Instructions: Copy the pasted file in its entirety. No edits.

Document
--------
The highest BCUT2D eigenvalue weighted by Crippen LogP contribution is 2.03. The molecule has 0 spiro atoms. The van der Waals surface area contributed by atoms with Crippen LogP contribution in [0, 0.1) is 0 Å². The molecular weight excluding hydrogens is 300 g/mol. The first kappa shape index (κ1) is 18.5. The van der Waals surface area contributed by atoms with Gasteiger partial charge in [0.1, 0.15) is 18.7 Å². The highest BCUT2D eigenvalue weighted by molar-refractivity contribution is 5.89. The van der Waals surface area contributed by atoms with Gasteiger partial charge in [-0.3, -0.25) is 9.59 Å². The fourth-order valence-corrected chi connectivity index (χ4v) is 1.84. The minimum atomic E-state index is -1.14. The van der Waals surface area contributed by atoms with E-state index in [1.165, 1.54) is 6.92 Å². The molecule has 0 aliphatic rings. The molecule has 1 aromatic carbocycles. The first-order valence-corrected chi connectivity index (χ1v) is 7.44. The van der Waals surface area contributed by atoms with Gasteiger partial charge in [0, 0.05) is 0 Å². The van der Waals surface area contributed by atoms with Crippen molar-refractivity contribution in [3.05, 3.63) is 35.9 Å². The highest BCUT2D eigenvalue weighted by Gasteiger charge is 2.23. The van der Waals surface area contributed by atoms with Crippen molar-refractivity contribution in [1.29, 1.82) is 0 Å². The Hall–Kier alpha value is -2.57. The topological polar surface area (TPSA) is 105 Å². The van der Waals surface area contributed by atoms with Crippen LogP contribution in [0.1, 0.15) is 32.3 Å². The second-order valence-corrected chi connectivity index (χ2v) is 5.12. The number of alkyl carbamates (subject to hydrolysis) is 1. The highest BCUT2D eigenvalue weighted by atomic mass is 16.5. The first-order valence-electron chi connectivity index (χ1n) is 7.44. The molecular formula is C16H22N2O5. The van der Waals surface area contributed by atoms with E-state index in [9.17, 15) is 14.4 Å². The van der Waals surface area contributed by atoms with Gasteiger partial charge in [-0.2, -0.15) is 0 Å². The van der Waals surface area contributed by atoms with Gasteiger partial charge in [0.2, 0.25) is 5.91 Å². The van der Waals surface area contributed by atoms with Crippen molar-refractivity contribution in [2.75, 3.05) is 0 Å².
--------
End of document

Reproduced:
The highest BCUT2D eigenvalue weighted by Crippen LogP contribution is 2.03. The molecule has 0 spiro atoms. The van der Waals surface area contributed by atoms with Crippen LogP contribution in [0, 0.1) is 0 Å². The molecular weight excluding hydrogens is 300 g/mol. The first kappa shape index (κ1) is 18.5. The van der Waals surface area contributed by atoms with Gasteiger partial charge in [0.1, 0.15) is 18.7 Å². The highest BCUT2D eigenvalue weighted by molar-refractivity contribution is 5.89. The van der Waals surface area contributed by atoms with Gasteiger partial charge in [-0.3, -0.25) is 9.59 Å². The fourth-order valence-corrected chi connectivity index (χ4v) is 1.84. The minimum atomic E-state index is -1.14. The van der Waals surface area contributed by atoms with E-state index in [1.165, 1.54) is 6.92 Å². The molecule has 0 aliphatic rings. The molecule has 1 aromatic carbocycles. The first-order valence-corrected chi connectivity index (χ1v) is 7.44. The van der Waals surface area contributed by atoms with Gasteiger partial charge in [0, 0.05) is 0 Å². The van der Waals surface area contributed by atoms with Crippen molar-refractivity contribution in [3.05, 3.63) is 35.9 Å². The highest BCUT2D eigenvalue weighted by Gasteiger charge is 2.23. The van der Waals surface area contributed by atoms with Crippen molar-refractivity contribution in [1.29, 1.82) is 0 Å². The Hall–Kier alpha value is -2.57. The topological polar surface area (TPSA) is 105 Å². The van der Waals surface area contributed by atoms with Crippen LogP contribution in [0.1, 0.15) is 32.3 Å². The second-order valence-corrected chi connectivity index (χ2v) is 5.12. The number of alkyl carbamates (subject to hydrolysis) is 1. The highest BCUT2D eigenvalue weighted by atomic mass is 16.5. The first-order valence-electron chi connectivity index (χ1n) is 7.44. The molecular formula is C16H22N2O5. The van der Waals surface area contributed by atoms with E-state index in [9.17, 15) is 14.4 Å². The van der Waals surface area contributed by atoms with Gasteiger partial charge in [-0.2, -0.15) is 0 Å². The van der Waals surface area contributed by atoms with Gasteiger partial charge in [0.2, 0.25) is 5.91 Å². The van der Waals surface area contributed by atoms with Crippen molar-refractivity contribution in [2.75, 3.05) is 0 Å².